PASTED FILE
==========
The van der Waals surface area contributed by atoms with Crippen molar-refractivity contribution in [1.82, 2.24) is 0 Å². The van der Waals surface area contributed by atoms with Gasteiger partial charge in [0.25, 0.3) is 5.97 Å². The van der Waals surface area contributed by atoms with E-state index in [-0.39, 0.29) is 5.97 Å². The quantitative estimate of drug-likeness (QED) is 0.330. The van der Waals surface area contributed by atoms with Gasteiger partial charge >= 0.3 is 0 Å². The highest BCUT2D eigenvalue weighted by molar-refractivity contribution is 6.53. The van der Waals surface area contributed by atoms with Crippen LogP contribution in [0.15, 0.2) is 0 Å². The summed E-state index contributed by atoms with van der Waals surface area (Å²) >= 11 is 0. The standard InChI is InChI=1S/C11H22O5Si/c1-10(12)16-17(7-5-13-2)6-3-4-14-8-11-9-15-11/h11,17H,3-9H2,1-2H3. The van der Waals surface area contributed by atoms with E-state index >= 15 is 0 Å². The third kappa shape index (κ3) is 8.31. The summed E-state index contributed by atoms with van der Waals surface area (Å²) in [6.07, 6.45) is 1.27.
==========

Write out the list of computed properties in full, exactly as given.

The van der Waals surface area contributed by atoms with Crippen molar-refractivity contribution in [1.82, 2.24) is 0 Å². The van der Waals surface area contributed by atoms with Gasteiger partial charge in [0.25, 0.3) is 5.97 Å². The van der Waals surface area contributed by atoms with E-state index in [-0.39, 0.29) is 5.97 Å². The quantitative estimate of drug-likeness (QED) is 0.330. The van der Waals surface area contributed by atoms with Gasteiger partial charge >= 0.3 is 0 Å². The highest BCUT2D eigenvalue weighted by molar-refractivity contribution is 6.53. The van der Waals surface area contributed by atoms with Crippen LogP contribution in [0.15, 0.2) is 0 Å². The summed E-state index contributed by atoms with van der Waals surface area (Å²) >= 11 is 0. The standard InChI is InChI=1S/C11H22O5Si/c1-10(12)16-17(7-5-13-2)6-3-4-14-8-11-9-15-11/h11,17H,3-9H2,1-2H3. The van der Waals surface area contributed by atoms with E-state index >= 15 is 0 Å². The third kappa shape index (κ3) is 8.31. The summed E-state index contributed by atoms with van der Waals surface area (Å²) in [6.07, 6.45) is 1.27.